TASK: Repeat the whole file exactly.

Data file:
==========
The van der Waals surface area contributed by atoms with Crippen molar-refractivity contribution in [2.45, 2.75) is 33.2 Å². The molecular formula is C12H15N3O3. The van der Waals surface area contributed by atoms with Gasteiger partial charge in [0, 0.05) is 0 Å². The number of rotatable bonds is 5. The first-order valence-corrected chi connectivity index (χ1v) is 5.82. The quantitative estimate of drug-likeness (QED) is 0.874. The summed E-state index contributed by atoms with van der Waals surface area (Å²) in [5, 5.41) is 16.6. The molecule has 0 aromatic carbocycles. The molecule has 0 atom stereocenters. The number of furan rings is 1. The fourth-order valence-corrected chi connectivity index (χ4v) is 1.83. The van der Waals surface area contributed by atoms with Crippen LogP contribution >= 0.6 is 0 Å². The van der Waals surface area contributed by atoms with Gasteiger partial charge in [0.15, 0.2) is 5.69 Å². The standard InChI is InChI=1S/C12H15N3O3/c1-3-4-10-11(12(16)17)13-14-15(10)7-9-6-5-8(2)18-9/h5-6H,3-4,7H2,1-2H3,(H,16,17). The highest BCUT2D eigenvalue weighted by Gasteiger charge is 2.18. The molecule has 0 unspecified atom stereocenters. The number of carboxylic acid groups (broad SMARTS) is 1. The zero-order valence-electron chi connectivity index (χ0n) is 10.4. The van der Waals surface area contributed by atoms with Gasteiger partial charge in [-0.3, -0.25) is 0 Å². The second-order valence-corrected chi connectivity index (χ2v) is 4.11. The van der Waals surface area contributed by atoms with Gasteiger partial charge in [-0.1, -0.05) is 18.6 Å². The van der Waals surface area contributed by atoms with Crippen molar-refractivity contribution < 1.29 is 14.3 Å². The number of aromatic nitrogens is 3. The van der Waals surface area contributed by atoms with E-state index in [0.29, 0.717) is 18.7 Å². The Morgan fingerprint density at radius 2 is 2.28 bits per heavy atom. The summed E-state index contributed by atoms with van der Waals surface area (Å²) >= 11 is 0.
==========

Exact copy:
The van der Waals surface area contributed by atoms with Crippen molar-refractivity contribution in [2.45, 2.75) is 33.2 Å². The molecular formula is C12H15N3O3. The van der Waals surface area contributed by atoms with Gasteiger partial charge in [0, 0.05) is 0 Å². The number of rotatable bonds is 5. The first-order valence-corrected chi connectivity index (χ1v) is 5.82. The quantitative estimate of drug-likeness (QED) is 0.874. The summed E-state index contributed by atoms with van der Waals surface area (Å²) in [5, 5.41) is 16.6. The molecule has 0 aromatic carbocycles. The molecule has 0 atom stereocenters. The number of furan rings is 1. The fourth-order valence-corrected chi connectivity index (χ4v) is 1.83. The van der Waals surface area contributed by atoms with Crippen LogP contribution >= 0.6 is 0 Å². The van der Waals surface area contributed by atoms with Gasteiger partial charge in [0.15, 0.2) is 5.69 Å². The standard InChI is InChI=1S/C12H15N3O3/c1-3-4-10-11(12(16)17)13-14-15(10)7-9-6-5-8(2)18-9/h5-6H,3-4,7H2,1-2H3,(H,16,17). The highest BCUT2D eigenvalue weighted by Gasteiger charge is 2.18. The molecule has 0 unspecified atom stereocenters. The number of carboxylic acid groups (broad SMARTS) is 1. The zero-order valence-electron chi connectivity index (χ0n) is 10.4. The van der Waals surface area contributed by atoms with Gasteiger partial charge in [-0.3, -0.25) is 0 Å². The second-order valence-corrected chi connectivity index (χ2v) is 4.11. The van der Waals surface area contributed by atoms with Gasteiger partial charge in [-0.1, -0.05) is 18.6 Å². The van der Waals surface area contributed by atoms with Crippen molar-refractivity contribution < 1.29 is 14.3 Å². The number of aromatic nitrogens is 3. The van der Waals surface area contributed by atoms with E-state index in [0.29, 0.717) is 18.7 Å². The Morgan fingerprint density at radius 2 is 2.28 bits per heavy atom. The summed E-state index contributed by atoms with van der Waals surface area (Å²) >= 11 is 0.